As you can probably tell from this blog, I’m a big fan of the SLR Magic line-up of cine lenses. Their mFT mount makes them an ideal set to pair with our Panasonic GH4s, and overall they are very well matched for color and contrast. That’s not to say I’m predisposed to like anything they offer. I would certainly voice disappointment if a new lens didn’t live up to their previous releases. Fortunately, this new 50mm is amongst their best.
It hasn’t been released yet, but I was given the opportunity to purchase the new 50mm T/.95 Hyperprime. I was eager to see how it compared to the rest of their lenses in terms of sharpness, color rendition, contrast and how useable it would be wide open. The first opportunity I had to use it was on the 4th of July.
These clips were shot at T/2.0 at ISO 800 on a Panasonic GH4, recorded in 4K to an Odyssey 7Q+ in ProRes HQ. What I quickly discovered is that the SLR Magic 25mm and the new 50mm are both perfectly matched for color and contrast. They seem to be very much cut from the same cloth. You can easily drop the same grade on both of them and expect identical results.
The 50mm is incredibly sharp and while I’ve found it to be useable wide open, things really start to tighten up at a T/2 and beyond. With a small sensor, that kind of advantage is something filmmakers like myself will truly appreciate about the design and build of this lens.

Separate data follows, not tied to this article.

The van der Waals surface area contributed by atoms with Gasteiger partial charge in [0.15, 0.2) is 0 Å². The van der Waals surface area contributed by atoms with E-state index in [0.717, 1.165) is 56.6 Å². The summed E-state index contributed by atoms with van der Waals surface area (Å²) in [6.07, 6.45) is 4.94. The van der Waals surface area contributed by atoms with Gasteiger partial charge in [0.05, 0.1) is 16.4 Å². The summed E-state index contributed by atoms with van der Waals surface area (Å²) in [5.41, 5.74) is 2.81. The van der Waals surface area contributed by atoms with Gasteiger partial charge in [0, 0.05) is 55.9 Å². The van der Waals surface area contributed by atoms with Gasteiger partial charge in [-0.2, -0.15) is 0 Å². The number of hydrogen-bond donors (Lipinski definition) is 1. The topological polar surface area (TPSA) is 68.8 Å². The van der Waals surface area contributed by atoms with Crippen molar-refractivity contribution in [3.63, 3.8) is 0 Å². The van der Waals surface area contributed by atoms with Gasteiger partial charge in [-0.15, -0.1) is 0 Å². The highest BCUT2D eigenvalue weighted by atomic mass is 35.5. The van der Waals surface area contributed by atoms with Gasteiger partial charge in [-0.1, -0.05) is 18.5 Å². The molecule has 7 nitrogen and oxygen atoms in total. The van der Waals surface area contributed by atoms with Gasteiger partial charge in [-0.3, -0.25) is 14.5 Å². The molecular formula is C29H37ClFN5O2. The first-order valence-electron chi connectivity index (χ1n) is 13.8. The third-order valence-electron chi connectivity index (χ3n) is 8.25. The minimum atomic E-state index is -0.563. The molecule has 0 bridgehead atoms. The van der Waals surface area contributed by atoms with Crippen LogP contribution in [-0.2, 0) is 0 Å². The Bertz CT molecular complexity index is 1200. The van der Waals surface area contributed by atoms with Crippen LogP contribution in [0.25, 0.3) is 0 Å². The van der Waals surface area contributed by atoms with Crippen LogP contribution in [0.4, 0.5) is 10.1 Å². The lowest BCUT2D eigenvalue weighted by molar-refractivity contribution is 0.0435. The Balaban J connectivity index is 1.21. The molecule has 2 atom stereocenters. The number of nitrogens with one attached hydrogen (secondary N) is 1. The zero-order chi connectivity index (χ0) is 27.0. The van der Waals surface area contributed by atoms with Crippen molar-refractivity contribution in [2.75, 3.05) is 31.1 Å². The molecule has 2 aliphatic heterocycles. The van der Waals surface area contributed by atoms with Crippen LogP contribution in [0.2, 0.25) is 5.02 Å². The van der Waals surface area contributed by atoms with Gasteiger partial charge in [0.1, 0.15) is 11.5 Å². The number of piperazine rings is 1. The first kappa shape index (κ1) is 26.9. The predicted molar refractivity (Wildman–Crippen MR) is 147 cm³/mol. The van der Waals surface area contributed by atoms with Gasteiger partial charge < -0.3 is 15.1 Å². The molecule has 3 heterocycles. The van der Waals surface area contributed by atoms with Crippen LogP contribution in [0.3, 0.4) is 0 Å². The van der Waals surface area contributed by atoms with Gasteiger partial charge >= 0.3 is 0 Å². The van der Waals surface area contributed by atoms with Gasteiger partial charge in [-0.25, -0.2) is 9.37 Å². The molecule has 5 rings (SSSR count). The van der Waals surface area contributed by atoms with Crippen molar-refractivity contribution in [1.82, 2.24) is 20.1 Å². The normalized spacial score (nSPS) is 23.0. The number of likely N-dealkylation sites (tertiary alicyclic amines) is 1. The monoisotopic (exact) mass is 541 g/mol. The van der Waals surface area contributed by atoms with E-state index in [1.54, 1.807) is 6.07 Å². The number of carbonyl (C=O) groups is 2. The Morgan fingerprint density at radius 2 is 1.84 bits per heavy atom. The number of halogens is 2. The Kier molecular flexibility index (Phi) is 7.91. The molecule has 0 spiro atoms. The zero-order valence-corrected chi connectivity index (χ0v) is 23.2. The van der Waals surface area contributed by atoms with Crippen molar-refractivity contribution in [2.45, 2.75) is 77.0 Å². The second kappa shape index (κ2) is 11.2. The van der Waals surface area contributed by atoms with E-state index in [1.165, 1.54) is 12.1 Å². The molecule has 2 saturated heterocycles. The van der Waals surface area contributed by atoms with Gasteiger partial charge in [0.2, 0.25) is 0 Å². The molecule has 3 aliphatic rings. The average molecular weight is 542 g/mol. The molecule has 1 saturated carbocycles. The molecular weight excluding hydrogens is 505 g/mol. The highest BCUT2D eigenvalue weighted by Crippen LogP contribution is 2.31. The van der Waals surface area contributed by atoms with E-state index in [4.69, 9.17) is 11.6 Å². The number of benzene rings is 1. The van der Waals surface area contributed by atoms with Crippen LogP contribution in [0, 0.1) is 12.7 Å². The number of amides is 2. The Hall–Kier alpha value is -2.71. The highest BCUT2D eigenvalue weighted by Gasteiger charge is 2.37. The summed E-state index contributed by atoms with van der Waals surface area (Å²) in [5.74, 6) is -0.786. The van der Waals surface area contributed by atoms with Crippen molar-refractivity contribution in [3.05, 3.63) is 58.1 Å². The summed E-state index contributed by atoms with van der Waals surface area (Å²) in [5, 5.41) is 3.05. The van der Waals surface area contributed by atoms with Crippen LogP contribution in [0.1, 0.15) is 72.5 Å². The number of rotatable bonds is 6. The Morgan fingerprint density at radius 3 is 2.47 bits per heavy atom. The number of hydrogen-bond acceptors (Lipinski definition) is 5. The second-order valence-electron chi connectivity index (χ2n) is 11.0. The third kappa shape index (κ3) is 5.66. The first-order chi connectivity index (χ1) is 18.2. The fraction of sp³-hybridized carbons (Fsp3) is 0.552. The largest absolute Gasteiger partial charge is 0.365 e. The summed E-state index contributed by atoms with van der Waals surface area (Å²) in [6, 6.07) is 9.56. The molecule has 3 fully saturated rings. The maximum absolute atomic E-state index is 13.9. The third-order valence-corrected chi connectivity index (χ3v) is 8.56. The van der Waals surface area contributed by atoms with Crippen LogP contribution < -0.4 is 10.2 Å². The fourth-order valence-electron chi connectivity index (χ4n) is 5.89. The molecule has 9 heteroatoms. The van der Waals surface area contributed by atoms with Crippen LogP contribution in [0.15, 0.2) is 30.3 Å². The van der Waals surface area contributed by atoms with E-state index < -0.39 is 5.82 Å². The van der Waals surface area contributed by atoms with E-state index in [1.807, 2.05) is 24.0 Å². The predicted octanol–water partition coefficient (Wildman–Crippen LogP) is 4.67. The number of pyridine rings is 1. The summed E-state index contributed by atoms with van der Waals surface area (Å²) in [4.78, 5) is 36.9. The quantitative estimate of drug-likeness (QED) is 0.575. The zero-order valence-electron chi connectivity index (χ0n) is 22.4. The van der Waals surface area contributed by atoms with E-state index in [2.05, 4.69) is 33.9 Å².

Next, I wanted a better sense of the lens’ character, so I invited my friend, writer and actor Kelsey Nicolle Scott to model while I auditioned the lens in natural light.
Here again, I’m shooting with the GH4 at ISO 200 with the aperture at T/2 and T/2.8. For the outdoor shots, I’m also implementing SLR Magic’s variable ND filter.
Straight away I was struck by the detail in the images, but also the buttery smooth character it exhibited. When light enters the lens it can result in a pleasant low-contrast look that really appeals to me. I could say more but the images speaks for themselves. Skintones in particular render beautifully.
I’m told that this and a few other SLR Magic lenses can be used on S35 sensors too, so the only downside I can see is that if I were ever to move to a camera without a mFT mount option (like the URSA Mini, for example), I’d have to leave this beauty behind. But for now, I plan to put it to good use, as often as possible. It’s easily the best performing lens I own.